Discrimination in Grading in India
Numerous studies in education literature have researched the so-called Pygmalion effect, which prescribes that students perform better or worse simply because teachers expect them to do so. Yet little is known about the channels through which teachers formulate or transmit such expectations. Of particular concern is whether or not teachers systematically treat students differently based on observable characteristics, such as minority status or gender. This could have long-lasting consequences on the effectiveness of education and the future of these children by reinforcing erroneous beliefs of inferiority and discouraging certain children from making human capital investments. Discrimination in grading practices is one of the channels through which such inefficiencies could occur, and of particular importance given the salience of gateway exams in many countries. This study thus addresses the issue of grading discrimination on the basis of caste, gender and age.
In India, the Hindu religion traditionally divided groups into hereditary castes that denoted both a family’s place within the social hierarchy and their professional occupation. In order of prestige, these castes were the Brahmin, Kshatriya, Vaishya, and Shudra respectively denoting priests, warriors/nobility, traders/farmers and manual laborers. In principle, individuals are now free to choose occupations regardless of caste, but these historical distinctions have created inequities that exert powerful social and economic influences until this day. Given the large gap in family income and labor market opportunities between children from lower and high caste groups, it is not surprising that children from traditionally disadvantaged castes tend to have worse educational outcomes than those from more advantaged groups.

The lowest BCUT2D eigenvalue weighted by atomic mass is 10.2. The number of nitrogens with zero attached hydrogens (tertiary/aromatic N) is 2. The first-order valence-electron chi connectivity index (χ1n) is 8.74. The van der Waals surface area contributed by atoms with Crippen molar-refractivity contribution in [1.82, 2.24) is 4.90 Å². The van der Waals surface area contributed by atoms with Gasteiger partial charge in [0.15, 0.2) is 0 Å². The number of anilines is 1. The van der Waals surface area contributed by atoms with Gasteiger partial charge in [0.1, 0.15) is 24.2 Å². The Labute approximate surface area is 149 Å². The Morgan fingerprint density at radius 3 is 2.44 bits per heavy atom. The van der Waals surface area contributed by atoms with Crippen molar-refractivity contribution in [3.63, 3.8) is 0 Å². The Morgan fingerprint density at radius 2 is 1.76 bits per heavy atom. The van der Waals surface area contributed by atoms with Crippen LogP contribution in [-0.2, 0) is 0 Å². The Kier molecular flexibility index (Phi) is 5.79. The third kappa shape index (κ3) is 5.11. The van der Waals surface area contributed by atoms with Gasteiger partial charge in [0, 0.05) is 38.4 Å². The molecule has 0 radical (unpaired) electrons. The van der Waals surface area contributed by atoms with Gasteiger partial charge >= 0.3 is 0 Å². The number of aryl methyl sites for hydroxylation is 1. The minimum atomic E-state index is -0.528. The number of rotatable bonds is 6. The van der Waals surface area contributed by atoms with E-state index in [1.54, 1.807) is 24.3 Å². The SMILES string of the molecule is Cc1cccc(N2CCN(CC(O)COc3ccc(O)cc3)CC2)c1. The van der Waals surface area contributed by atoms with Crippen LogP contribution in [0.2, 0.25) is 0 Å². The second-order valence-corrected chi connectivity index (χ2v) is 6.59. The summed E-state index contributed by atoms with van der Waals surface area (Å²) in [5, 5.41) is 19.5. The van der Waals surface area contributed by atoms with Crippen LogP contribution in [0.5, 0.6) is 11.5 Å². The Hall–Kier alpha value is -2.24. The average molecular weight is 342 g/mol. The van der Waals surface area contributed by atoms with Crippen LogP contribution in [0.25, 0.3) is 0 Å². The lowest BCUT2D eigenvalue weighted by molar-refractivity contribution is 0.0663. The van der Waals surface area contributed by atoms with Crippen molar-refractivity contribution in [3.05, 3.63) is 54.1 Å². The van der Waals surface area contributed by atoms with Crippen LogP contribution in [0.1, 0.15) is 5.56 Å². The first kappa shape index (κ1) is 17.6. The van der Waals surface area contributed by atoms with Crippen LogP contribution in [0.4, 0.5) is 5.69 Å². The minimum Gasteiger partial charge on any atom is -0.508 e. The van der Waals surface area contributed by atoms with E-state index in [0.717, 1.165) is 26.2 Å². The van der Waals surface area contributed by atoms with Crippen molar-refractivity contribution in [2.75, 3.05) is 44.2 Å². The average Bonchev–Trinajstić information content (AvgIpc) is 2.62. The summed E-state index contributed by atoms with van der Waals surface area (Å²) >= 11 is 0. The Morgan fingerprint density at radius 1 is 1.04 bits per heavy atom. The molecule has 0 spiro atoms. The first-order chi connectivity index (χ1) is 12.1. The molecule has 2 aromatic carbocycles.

While it is difficult to identify the influence of caste separately from poverty and low socio-economic status, the potential for discrimination in schools is significant. Both urban and rural schools maintain detailed records of their students’ caste and religion, along with other demographic information such as age, gender, and information on their parents. Anecdotal evidence suggests that teachers may take this information into account.
The current experiment aims to investigate discrimination by caste, gender and age. There are three main theories of discrimination that are explored in this paper. First, the researchers aim to distinguish between behaviors that are consistent with taste-based models of discrimination, in which teachers may have particular preferences for individuals of a particular group or with specific characteristics, and statistical discrimination, in which teachers may use observable characteristics to proxy for unobservable skills. Teachers may statistically discriminate if they are not confident about the testing instrument. In particular, teachers may be unsure as to what the final distribution of grades “should” look like, and therefore, they may not know how much partial credit to give per question. Thus, teachers may use the characteristics of a child, not as a signal of performance, but rather as a signal of where the child will end up in the distribution. Second, the researchers explore whether more discrimination occurs in subjective subjects. Finally, a test for the presence of in-group bias, i.e. positive bias toward members of one’s own group, is conducted.